The overwhelmingly agrarian nation, which really only opened its doors to world influences 30 years ago, is now facing many of the development pangs being felt everywhere in rapidly emerging countries. Young people reluctant to live just by farming are migrating to India and elsewhere, there is a population explosion, and there is inevitable pressure for consumerism and cultural change.

But, says Gyamtsho, Bhutan’s future depends largely on how it responds to interlinked development challenges like climate change, and food and energy security. “We would already be self-sufficient in food if we only ate what we produced. But we import rice. Rice eating is now very common, but traditionally it was very hard to get. Only the rich and the elite had it. Rice conferred status. Now the trend is reversing. People are becoming more health-conscious and are eating grains like buckwheat and wheat.”

In the west, organic food growing is widely thought to reduce the size of crops because they become more susceptible to pests. But this is being challenged in Bhutan and some regions of Asia, where smallholders are developing new techniques to grow more and are not losing soil quality.

Systems like “sustainable root intensification” (SRI), which carefully regulate the amount of water that crops need and the age at which seedlings are planted out, have shown that organic crop yields can be doubled with no synthetic chemicals.

“We are experimenting with different methods of growing crops like SRI but we are also going to increase the amount of irrigated land and use traditional varieties of crops which do not require inputs and have pest resistance,” says Gyamtsho.

However, a run of exceptionally warm years and erratic weather has left many farmers doubtful they can do without chemicals.

In Paro, a largely farming district in south-west Bhutan, farmers are already struggling to grow enough to feed their families and local government officials say they are having to distribute fertiliser and pesticides in larger quantities to help people grow more.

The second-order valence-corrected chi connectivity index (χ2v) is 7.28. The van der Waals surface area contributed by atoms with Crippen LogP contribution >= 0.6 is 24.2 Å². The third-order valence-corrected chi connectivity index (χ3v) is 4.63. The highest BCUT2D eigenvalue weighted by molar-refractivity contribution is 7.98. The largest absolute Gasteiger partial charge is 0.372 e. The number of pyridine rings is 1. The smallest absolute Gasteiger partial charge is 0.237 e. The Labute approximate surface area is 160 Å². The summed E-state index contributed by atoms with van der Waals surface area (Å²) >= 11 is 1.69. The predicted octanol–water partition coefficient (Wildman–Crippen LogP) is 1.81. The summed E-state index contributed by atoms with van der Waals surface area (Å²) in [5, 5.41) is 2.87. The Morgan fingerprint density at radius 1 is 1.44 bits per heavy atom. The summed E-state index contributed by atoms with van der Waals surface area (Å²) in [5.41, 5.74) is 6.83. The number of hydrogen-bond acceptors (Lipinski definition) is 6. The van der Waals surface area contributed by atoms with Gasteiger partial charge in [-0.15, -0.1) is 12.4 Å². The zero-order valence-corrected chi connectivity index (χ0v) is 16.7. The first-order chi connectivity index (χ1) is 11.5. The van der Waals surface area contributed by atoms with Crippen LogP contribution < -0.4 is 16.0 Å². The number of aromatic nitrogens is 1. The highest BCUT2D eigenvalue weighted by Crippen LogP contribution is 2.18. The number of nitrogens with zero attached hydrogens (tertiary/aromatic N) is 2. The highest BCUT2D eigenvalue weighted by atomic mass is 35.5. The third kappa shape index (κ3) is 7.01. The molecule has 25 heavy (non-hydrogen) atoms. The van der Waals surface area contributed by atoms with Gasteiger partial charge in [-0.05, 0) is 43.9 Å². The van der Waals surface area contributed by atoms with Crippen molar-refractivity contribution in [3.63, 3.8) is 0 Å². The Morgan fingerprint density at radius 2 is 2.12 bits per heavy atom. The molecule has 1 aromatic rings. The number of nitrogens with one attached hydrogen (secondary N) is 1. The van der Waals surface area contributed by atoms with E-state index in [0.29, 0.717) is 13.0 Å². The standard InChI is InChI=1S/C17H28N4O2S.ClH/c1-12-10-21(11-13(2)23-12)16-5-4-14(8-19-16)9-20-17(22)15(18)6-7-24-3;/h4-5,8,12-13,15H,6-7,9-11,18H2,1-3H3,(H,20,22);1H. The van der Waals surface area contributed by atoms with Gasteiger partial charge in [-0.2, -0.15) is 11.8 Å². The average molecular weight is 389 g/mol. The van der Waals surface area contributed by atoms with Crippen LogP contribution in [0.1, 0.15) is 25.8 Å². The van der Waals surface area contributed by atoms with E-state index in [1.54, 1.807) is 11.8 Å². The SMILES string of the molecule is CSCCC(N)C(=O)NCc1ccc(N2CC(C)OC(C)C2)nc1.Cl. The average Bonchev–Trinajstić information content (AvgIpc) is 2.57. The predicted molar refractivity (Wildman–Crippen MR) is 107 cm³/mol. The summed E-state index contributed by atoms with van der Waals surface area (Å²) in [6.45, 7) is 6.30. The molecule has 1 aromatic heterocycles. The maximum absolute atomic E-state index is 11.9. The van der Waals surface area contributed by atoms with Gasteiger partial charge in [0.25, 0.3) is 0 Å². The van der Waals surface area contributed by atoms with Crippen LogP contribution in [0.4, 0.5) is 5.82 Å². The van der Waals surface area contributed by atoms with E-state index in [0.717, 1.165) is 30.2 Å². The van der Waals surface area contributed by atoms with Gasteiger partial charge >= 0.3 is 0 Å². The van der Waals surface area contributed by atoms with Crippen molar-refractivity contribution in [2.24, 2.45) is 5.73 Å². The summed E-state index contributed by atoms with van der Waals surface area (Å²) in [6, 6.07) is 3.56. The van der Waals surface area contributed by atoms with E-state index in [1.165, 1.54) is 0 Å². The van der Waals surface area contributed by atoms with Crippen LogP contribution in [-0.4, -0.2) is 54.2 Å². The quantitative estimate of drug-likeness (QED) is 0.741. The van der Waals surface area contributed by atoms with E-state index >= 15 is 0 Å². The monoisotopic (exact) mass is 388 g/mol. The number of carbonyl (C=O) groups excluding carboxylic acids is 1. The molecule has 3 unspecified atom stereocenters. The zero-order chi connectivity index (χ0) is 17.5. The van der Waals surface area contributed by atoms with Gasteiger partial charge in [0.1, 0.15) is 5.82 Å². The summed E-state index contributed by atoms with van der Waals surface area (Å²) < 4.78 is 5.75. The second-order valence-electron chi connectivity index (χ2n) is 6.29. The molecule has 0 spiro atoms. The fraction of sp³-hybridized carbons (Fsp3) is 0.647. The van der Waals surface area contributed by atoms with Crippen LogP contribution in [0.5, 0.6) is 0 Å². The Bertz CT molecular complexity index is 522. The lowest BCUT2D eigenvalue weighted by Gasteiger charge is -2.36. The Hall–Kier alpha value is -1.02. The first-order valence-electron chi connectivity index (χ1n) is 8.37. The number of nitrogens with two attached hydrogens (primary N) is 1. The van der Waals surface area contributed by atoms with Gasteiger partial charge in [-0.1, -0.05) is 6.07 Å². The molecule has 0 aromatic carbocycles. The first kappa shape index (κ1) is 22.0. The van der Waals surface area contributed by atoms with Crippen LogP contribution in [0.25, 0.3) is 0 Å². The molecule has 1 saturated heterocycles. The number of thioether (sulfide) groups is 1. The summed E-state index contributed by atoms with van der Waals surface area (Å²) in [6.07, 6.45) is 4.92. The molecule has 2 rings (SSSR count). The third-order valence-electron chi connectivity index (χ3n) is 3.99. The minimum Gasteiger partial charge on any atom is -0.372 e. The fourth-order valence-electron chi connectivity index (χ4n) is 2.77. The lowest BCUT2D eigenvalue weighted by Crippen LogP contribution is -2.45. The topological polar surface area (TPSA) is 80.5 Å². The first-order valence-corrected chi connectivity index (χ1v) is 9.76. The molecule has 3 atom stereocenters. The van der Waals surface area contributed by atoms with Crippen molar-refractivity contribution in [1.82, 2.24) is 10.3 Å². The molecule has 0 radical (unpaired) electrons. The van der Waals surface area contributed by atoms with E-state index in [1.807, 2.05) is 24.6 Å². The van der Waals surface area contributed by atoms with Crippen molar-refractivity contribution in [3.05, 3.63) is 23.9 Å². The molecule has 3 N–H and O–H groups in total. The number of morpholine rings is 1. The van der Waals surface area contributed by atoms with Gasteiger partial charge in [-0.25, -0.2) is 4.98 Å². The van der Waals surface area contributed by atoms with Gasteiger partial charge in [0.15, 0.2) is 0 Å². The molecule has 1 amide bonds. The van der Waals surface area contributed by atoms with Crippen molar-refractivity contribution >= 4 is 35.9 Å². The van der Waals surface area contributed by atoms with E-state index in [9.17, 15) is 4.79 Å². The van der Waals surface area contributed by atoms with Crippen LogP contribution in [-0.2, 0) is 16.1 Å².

“I have heard of the plan to turn everything organic. But we are facing serious problems just getting people to grow enough”, said Rinzen Wangchuk, district farm officer.

“Most people here are smallholder farmers. The last few years we have had problems with the crops. The weather has been very erratic. It’s been warmer than normal and all the chilli crops are full of pests. We are having to rely on fertilisers more than we have ever had to in the past and even these are not working as well as they initially did.”

Dawa Tshering, who depends on his two acres of rice paddy and a vegetable garden, says that for decades his farming was chemical free.

“But its harder now because all our children are either in the capital or studying. Nobody wants to stay, which means we have to work harder. It’s just my wife an myself here. We cannot grow enough to feed ourselves and take crops to the market, so we have to use chemicals for the first time. We would like to go back to farming how we used to, where we just used what nature provided.”

But in a world looking for new ideas, Bhutan is already called the poster child of sustainable development. More than 95% of the population has clean water and electricity, 80% of the country is forested and, to the envy of many countries, it is carbon neutral and food secure.

In addition, it is now basing its economic development on the pursuit of collective happiness.

“We have no fossil fuels or nuclear. But we are blessed with rivers which give us the potential of over 30,000megawatts of electricity. So far we only exploit 2,000 megawatts. We exploit enough now to export to India and in the pipeline we have 10,000 megawatts more. The biggest threat we face is cars. The number is increasing every day. Everyone wants to buy cars and that means we must import fuel. That is why we must develop our energy.”

Agriculture minister Gyamtsho remains optimistic. “Hopefully we can provide solutions. What is at stake is the future. We need governments who can make bold decisions now rather than later.”